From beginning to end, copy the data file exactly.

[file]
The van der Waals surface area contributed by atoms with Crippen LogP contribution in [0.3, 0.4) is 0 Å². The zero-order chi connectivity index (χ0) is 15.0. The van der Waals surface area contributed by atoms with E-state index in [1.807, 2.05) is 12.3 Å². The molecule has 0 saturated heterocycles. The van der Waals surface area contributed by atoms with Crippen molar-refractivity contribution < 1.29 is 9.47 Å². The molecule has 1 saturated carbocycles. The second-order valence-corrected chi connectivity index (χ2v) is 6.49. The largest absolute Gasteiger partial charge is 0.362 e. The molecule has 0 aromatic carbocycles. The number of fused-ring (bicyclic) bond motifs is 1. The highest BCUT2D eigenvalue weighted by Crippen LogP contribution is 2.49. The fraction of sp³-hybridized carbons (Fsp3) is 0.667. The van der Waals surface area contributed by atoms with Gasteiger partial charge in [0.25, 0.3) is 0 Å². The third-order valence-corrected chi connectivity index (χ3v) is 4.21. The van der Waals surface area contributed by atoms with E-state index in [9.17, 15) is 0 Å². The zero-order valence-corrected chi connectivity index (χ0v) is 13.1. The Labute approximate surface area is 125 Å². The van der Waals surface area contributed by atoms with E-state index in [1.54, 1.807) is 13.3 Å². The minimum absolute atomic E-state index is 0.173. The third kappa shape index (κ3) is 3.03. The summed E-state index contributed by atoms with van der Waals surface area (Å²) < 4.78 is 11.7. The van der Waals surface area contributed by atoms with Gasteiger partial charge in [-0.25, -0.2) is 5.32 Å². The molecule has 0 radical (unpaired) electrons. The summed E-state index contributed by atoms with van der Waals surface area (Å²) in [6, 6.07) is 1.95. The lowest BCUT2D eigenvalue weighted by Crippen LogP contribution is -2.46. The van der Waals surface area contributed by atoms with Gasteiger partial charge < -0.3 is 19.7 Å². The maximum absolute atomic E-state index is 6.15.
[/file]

The van der Waals surface area contributed by atoms with Crippen LogP contribution in [0.3, 0.4) is 0 Å². The zero-order chi connectivity index (χ0) is 15.0. The van der Waals surface area contributed by atoms with E-state index in [1.807, 2.05) is 12.3 Å². The molecule has 0 saturated heterocycles. The van der Waals surface area contributed by atoms with Crippen molar-refractivity contribution < 1.29 is 9.47 Å². The molecule has 1 saturated carbocycles. The second-order valence-corrected chi connectivity index (χ2v) is 6.49. The largest absolute Gasteiger partial charge is 0.362 e. The molecule has 0 aromatic carbocycles. The number of fused-ring (bicyclic) bond motifs is 1. The highest BCUT2D eigenvalue weighted by Crippen LogP contribution is 2.49. The fraction of sp³-hybridized carbons (Fsp3) is 0.667. The van der Waals surface area contributed by atoms with Gasteiger partial charge in [0.25, 0.3) is 0 Å². The third-order valence-corrected chi connectivity index (χ3v) is 4.21. The van der Waals surface area contributed by atoms with E-state index in [9.17, 15) is 0 Å². The zero-order valence-corrected chi connectivity index (χ0v) is 13.1. The Labute approximate surface area is 125 Å². The van der Waals surface area contributed by atoms with E-state index in [1.54, 1.807) is 13.3 Å². The minimum absolute atomic E-state index is 0.173. The third kappa shape index (κ3) is 3.03. The summed E-state index contributed by atoms with van der Waals surface area (Å²) < 4.78 is 11.7. The van der Waals surface area contributed by atoms with Gasteiger partial charge in [-0.25, -0.2) is 5.32 Å². The molecule has 0 radical (unpaired) electrons. The summed E-state index contributed by atoms with van der Waals surface area (Å²) in [6, 6.07) is 1.95. The lowest BCUT2D eigenvalue weighted by Crippen LogP contribution is -2.46. The van der Waals surface area contributed by atoms with Gasteiger partial charge < -0.3 is 19.7 Å². The maximum absolute atomic E-state index is 6.15.